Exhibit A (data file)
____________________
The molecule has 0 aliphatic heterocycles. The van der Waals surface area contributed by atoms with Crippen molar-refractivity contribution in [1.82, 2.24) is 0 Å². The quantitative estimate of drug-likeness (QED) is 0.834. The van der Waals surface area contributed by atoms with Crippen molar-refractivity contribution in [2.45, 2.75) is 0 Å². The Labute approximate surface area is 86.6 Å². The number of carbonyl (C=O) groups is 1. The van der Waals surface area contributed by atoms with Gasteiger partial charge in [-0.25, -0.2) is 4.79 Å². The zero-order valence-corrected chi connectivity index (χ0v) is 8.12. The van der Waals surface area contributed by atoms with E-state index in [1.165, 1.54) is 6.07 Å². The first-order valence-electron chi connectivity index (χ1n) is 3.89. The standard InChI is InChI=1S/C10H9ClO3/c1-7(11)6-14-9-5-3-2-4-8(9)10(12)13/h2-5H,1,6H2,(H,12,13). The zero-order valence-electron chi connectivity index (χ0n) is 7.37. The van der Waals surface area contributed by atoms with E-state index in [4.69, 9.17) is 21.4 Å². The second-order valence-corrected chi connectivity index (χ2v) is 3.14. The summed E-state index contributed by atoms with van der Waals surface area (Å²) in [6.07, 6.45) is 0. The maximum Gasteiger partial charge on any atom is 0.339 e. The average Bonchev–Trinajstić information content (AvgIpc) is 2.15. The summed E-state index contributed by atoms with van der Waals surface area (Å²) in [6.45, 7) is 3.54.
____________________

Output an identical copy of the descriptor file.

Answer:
The molecule has 0 aliphatic heterocycles. The van der Waals surface area contributed by atoms with Crippen molar-refractivity contribution in [1.82, 2.24) is 0 Å². The quantitative estimate of drug-likeness (QED) is 0.834. The van der Waals surface area contributed by atoms with Crippen molar-refractivity contribution in [2.45, 2.75) is 0 Å². The Labute approximate surface area is 86.6 Å². The number of carbonyl (C=O) groups is 1. The van der Waals surface area contributed by atoms with Gasteiger partial charge in [-0.25, -0.2) is 4.79 Å². The zero-order valence-corrected chi connectivity index (χ0v) is 8.12. The van der Waals surface area contributed by atoms with E-state index in [1.165, 1.54) is 6.07 Å². The first-order valence-electron chi connectivity index (χ1n) is 3.89. The standard InChI is InChI=1S/C10H9ClO3/c1-7(11)6-14-9-5-3-2-4-8(9)10(12)13/h2-5H,1,6H2,(H,12,13). The zero-order valence-electron chi connectivity index (χ0n) is 7.37. The van der Waals surface area contributed by atoms with E-state index in [4.69, 9.17) is 21.4 Å². The second-order valence-corrected chi connectivity index (χ2v) is 3.14. The summed E-state index contributed by atoms with van der Waals surface area (Å²) in [6.07, 6.45) is 0. The maximum Gasteiger partial charge on any atom is 0.339 e. The average Bonchev–Trinajstić information content (AvgIpc) is 2.15. The summed E-state index contributed by atoms with van der Waals surface area (Å²) in [6.45, 7) is 3.54.